Tuesday, May 17, 2005

Democrats Finally Have a Social Security Plan

May 4(17), 2005
At long last, a Democratic member of Congress has stepped forth with a comprehensive, well thought out, and practical plan to handle the social security problem. As President Bush made his way across the country to (unsuccessfully) lobby the American people around his proposed Social Security privatization plan, Democrats called out passionately against the idea.
Privatization, they say, would effectively create an entirely new system, ripping apart the old Democratic innovation that has become a staple of so many Americans’ later lives. Unfortunately, the Democrats were struggling to put together a solution of their own, which led top Republicans to label them, “The Party of, ‘No.’” The Republican line of reasoning was, “Privatization may be unpopular, but it’s the only thing out there on the table.” A mythical Social Security, “crisis,” has been used to feed a feeling of urgency concerning the issue, and it is likely that panic alone is responsible for the few Americans who support privatization in the first place.
Naturally, Republicans would have loved a chance to dismantle Social Security; what better victory could there be for laissez-faire policy than to strike down a cornerstone of the Democratic modernization of America, an institution that has helped innumerable poor elderly make ends meet and maintain their dignity?
Just this last week, Senator Robert Wexler of Florida unveiled a plan to manage the future Social Security shortfalls and ensure that the fund is preserved for many more generations. The Democratic senator proposed a 6% tax increase on incomes of $90,000.00 a year or more. The slight increase in taxes would affect only a small percentage of the population and would raise considerable revenue to be used in the maintenance of Social Security and other much-needed government programs.
Senator Wexler deserves enormous praise for his industriousness and ingenuity in formulating an entirely plausible and workable proposal. This could very well be the key to the Social Security problem.
Senator Wexler described the plan, saying “It's the lifting of the taxable earning cap. That certainly is. It will raise substantial money. And the reason for doing it is to avoid benefit cuts, to avoid privatization schemes, to avoid having to increase the retirement age for Americans. What we see on the one hand is the president offering a plan which requires significant benefit cuts. And what I wanted to show the American people was that we could resolve the Social Security shortfall without benefit cut, without raising the retirement age and without engaging in risky market privatization projects.”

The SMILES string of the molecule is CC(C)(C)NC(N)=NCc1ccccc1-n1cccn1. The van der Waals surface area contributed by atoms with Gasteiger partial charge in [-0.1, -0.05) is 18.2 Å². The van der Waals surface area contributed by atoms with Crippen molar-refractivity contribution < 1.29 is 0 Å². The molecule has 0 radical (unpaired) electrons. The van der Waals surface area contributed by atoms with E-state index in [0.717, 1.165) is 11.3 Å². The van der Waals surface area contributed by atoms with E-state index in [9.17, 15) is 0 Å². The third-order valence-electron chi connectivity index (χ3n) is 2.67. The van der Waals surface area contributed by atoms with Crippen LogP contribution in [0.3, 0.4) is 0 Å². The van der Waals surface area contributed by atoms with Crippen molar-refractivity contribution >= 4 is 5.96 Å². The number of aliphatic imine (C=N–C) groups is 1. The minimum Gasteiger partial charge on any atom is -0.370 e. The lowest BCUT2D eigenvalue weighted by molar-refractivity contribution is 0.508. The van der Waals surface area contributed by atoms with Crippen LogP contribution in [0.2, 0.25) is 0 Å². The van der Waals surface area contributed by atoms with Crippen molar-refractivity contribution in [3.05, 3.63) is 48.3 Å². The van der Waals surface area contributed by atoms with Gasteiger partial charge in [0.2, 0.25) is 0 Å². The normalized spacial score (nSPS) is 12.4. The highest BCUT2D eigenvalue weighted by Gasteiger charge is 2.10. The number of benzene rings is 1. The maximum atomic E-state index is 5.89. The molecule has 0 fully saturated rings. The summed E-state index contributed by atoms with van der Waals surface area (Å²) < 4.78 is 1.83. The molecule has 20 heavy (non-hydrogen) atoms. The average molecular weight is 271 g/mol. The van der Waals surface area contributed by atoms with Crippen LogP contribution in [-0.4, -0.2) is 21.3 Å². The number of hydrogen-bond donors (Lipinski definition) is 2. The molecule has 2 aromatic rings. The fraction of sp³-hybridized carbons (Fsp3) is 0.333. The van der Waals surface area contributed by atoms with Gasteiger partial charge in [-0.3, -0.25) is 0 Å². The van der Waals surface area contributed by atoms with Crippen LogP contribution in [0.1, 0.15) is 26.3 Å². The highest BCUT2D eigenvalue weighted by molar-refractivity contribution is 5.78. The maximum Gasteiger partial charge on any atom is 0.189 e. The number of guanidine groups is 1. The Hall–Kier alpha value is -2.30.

He was then asked his opinion on the current Democratic Congressional policy of not negotiating Social Security at all with President Bush until the Commander-in-Chief took privatization off of the table. This is really quite a stubborn and inefficient line to take, a position that is rather Republicanesque. Democrats have criticized President Bush for refusing to negotiate with Kim Jung Il of North Korea until the rogue nation promises to abandon its nuclear weapons program, but everyone knows that such a thing will never happen. Similarly, it must be common knowledge among groups with even a rudimentary understanding of politics that no headstrong Republican, much less the same arrogant president who engages in foreign wars for purposes of economic gain and personal bravado, would ever dream of acquiescing to such a narrow Democratic demand.
In all honesty, most Democratic leaders probably wouldn’t take kindly to a similar request from a Republican. It is amusing to picture Harry Reid’s furious reaction in a reversed situation.
Wexler was diplomatic, remarking simply, “I don't think the American people win if the Democratic Party by default does not address the Social Security shortfall. We have spent months showing the American people that the president's plan will require benefit cuts, it requires a risky privatization scheme, it diverts one-third of Social Security's revenue away from Social Security. And I think we add to our credibility by offering an alternative, particularly one that does not require benefit cuts. The American people want to know, how do the Democrats stand on Social Security. And now that Congress has begun its hearings, I think it's important that Democrats speak up.” How very well put.


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